History BrokenAesop / Literature

13th Dec '17 8:38:54 PM Unicorndance
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* ''Literature/DirtyBertie'': In the first book, Bertie learns that NatureTinkling is not allowed, however, in "Twitter!" when he has to pee while birdwatching, he's allowed to pee in the woods.
3rd Dec '17 9:10:49 AM hyphz
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* ''Literature/HalfwayAcrossTheGalaxyAndTurnLeft'' finishes with the curious alien family deciding that life on Earth is preferable to the life they lived before on an alien planet. Well, yes, life on Earth is great.. if your entire family has PsychicPowers and includes two [[ChildProdigy Child Prodigies]] and a ProudBeauty.

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* ''Literature/HalfwayAcrossTheGalaxyAndTurnLeft'' finishes with the curious alien family deciding that life on Earth is preferable to the life they lived before on an alien planet. Well, yes, life on Earth is great.. if your entire family has PsychicPowers and includes two [[ChildProdigy Child Prodigies]] and a ProudBeauty.ProudBeauty (none of which would be unusual on Zyrgon).
3rd Dec '17 9:07:10 AM hyphz
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Added DiffLines:

* ''Literature/HalfwayAcrossTheGalaxyAndTurnLeft'' finishes with the curious alien family deciding that life on Earth is preferable to the life they lived before on an alien planet. Well, yes, life on Earth is great.. if your entire family has PsychicPowers and includes two [[ChildProdigy Child Prodigies]] and a ProudBeauty.
13th Oct '17 1:09:35 AM PaulA
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* In-universe example: In ''Literature/TheBarsoomProject'', sequel to ''Literature/DreamPark'', a live-action adventure about Inuit mythology is re-staged as a "Fat Ripper", in which players are psychologically conditioned to overcome their eating disorders and other dependencies while completing their mission. This could've been a real coup for the Park's operators, if one of the game's challenges hadn't required them to ''smoke cigarettes'' as part of a magical ritual. So we're training Gamers to trade one unhealthy habit for another, are we?

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* In-universe example: In ''Literature/TheBarsoomProject'', sequel to ''Literature/DreamPark'', a live-action adventure about Inuit mythology is re-staged as a "Fat Ripper", in which players are psychologically conditioned to overcome their eating disorders and other dependencies while completing their mission. This could've been a real coup for the Park's operators, if one of the game's challenges hadn't required them to ''smoke cigarettes'' as part of a magical ritual. So we're training Gamers to trade one unhealthy habit for another, are we?
30th Aug '17 11:36:10 AM MrMediaGuy2
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* The first ''Literature/{{Arthur}}'' book, titled "Arthur's Nose" was about the titular aardvark not liking his nose and wanting to get plastic surgery to change it, before deciding he's proud of his appearance. This didn't stop author Marc Brown from eventually [[ArtEvolution redesigning him]] so that his nose shrinks to the point where he no [[InformedSpecies longer resembles an aardvark]].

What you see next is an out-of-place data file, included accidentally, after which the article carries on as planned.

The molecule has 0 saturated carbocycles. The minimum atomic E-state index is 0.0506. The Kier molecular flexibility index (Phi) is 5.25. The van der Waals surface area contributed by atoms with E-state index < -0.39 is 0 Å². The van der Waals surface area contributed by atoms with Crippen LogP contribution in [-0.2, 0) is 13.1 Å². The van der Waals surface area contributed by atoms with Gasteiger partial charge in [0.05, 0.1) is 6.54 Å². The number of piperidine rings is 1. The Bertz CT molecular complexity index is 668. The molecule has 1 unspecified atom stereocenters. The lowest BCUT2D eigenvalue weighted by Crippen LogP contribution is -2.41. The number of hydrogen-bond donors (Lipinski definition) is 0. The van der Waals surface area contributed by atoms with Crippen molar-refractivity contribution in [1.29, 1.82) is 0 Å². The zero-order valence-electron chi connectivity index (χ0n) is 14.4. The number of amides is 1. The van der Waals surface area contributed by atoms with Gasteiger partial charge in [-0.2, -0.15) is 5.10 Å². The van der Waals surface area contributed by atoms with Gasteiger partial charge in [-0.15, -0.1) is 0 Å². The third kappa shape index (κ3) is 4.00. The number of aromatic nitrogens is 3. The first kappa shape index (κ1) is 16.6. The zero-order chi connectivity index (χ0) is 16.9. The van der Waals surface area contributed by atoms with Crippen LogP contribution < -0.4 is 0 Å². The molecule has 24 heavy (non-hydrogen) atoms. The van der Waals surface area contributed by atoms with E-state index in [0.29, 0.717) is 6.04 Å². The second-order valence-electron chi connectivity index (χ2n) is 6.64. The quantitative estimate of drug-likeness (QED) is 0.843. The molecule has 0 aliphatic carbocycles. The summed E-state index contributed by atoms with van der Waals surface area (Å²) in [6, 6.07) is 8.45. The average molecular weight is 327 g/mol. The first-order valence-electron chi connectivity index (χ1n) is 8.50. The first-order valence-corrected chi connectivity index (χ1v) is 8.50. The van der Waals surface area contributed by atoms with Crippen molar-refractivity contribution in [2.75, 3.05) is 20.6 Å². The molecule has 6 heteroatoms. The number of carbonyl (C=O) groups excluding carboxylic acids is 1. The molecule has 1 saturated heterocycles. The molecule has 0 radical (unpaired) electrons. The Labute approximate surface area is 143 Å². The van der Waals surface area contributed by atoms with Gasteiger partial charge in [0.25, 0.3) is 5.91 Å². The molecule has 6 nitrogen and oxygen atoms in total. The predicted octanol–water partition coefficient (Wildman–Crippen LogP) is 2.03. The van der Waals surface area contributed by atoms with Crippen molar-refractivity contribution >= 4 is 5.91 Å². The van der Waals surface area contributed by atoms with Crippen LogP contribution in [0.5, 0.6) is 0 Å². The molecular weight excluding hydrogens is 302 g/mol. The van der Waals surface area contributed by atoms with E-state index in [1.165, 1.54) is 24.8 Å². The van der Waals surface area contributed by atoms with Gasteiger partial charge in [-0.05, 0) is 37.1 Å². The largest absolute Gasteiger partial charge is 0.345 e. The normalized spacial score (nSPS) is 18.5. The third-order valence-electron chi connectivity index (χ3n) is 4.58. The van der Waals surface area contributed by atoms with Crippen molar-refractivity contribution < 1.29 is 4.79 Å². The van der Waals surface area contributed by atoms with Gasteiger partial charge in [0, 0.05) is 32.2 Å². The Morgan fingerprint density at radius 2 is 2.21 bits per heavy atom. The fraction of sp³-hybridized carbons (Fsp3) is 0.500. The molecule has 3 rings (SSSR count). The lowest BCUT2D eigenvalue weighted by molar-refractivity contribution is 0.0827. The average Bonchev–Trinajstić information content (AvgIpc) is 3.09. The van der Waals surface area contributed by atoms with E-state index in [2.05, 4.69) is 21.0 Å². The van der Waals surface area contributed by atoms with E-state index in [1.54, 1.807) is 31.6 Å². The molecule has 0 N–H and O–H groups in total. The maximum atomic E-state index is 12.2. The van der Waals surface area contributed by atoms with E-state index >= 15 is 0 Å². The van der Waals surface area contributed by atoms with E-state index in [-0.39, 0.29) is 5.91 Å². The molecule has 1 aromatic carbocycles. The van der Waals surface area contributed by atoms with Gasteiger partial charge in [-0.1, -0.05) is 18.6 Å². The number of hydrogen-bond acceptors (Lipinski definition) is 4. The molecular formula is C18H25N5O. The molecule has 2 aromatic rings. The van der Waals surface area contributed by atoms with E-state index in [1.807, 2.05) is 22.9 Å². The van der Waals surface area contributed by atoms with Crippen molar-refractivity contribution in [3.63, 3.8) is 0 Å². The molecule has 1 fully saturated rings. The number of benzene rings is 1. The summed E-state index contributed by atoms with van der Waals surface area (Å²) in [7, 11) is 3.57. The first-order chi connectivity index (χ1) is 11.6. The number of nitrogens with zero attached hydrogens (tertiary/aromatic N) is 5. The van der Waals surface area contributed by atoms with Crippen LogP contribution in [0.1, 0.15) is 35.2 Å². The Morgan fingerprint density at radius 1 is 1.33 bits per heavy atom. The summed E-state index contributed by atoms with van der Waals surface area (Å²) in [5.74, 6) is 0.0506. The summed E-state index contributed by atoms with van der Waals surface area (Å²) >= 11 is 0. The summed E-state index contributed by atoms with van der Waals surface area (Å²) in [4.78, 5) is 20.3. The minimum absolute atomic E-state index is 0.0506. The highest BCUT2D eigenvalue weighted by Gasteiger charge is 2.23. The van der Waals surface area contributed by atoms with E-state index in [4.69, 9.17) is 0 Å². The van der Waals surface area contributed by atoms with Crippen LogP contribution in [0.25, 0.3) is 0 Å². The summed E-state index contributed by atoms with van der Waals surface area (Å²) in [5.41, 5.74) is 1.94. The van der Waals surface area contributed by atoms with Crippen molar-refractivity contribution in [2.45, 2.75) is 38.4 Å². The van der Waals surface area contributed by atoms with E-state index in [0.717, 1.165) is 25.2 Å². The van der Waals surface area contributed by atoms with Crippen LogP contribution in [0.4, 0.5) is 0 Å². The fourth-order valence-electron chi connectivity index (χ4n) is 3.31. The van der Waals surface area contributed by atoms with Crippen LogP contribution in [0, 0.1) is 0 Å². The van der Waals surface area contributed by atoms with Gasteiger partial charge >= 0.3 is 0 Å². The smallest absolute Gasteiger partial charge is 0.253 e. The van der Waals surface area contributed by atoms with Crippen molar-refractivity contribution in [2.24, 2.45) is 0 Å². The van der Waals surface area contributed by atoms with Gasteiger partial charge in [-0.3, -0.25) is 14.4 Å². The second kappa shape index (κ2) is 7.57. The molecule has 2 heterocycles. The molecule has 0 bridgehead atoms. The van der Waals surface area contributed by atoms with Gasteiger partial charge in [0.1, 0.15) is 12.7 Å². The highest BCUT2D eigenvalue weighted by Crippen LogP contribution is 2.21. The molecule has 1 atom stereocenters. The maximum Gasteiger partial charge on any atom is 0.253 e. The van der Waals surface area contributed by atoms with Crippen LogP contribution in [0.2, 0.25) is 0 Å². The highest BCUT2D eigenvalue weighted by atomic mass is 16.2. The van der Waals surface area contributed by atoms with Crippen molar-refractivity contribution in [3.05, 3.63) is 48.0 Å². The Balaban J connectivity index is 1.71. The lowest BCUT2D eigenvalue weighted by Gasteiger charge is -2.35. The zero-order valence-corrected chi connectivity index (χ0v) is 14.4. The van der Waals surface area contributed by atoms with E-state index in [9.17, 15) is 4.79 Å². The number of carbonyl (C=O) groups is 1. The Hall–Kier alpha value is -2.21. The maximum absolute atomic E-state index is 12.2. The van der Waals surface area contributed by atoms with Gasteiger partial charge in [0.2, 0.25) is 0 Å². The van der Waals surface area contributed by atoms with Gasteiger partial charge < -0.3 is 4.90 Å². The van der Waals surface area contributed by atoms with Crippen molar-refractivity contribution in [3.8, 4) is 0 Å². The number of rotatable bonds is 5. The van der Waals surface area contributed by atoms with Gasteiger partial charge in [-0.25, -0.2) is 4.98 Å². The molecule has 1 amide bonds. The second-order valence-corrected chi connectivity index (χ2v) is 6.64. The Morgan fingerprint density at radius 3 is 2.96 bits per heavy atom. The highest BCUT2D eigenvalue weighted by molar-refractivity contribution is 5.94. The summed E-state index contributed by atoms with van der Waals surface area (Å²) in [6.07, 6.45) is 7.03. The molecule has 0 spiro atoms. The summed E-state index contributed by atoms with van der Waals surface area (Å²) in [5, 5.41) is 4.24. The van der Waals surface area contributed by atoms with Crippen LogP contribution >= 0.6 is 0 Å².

2nd Aug '17 3:26:29 PM vifetoile
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* OlderThanPrint: Chaucer [[TheParody parodies]] this trope in ''Literature/TheCanterburyTales'', by having the despicable, avaricious pardoner's tale turn out to be a Broken Aesop about how terrible greed is.

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* OlderThanPrint: Chaucer [[TheParody parodies]] this trope in ''Literature/TheCanterburyTales'', by having the despicable, avaricious pardoner's Pardoner tell a tale turn out to be a Broken Aesop about how terrible greed is.the evils of greed... and then close the story with a sales pitch for all his crummy fake relics, because the Pardoner himself loves money above all else.
16th Jul '17 10:36:57 AM nombretomado
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** Next, Rowling [[WordOfGod claimed]] that she intended Dumbledore to be gay, and it was supposed to "teach children tolerance". However, nearly all heterosexual romances in the series (even Snape's unrequited love for Lily Evans) played a positive role, and Dumbledore's allegedly homosexual feelings for Grindelwald were decidedly calamitous, resulting in the rise of the magical variant of fascism, many deaths (including the death of Ariana), and, to some extent, even WW2. Some homophobic people even praised this plot point, seeing it as confirmation for their idea that "homosexuality is evil".

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** Next, Rowling [[WordOfGod claimed]] that she intended Dumbledore to be gay, and it was supposed to "teach children tolerance". However, nearly all heterosexual romances in the series (even Snape's unrequited love for Lily Evans) played a positive role, and Dumbledore's allegedly homosexual feelings for Grindelwald were decidedly calamitous, resulting in the rise of the magical variant of fascism, many deaths (including the death of Ariana), and, to some extent, even WW2.[=WW2=]. Some homophobic people even praised this plot point, seeing it as confirmation for their idea that "homosexuality is evil".
14th Jul '17 8:23:26 AM Arivne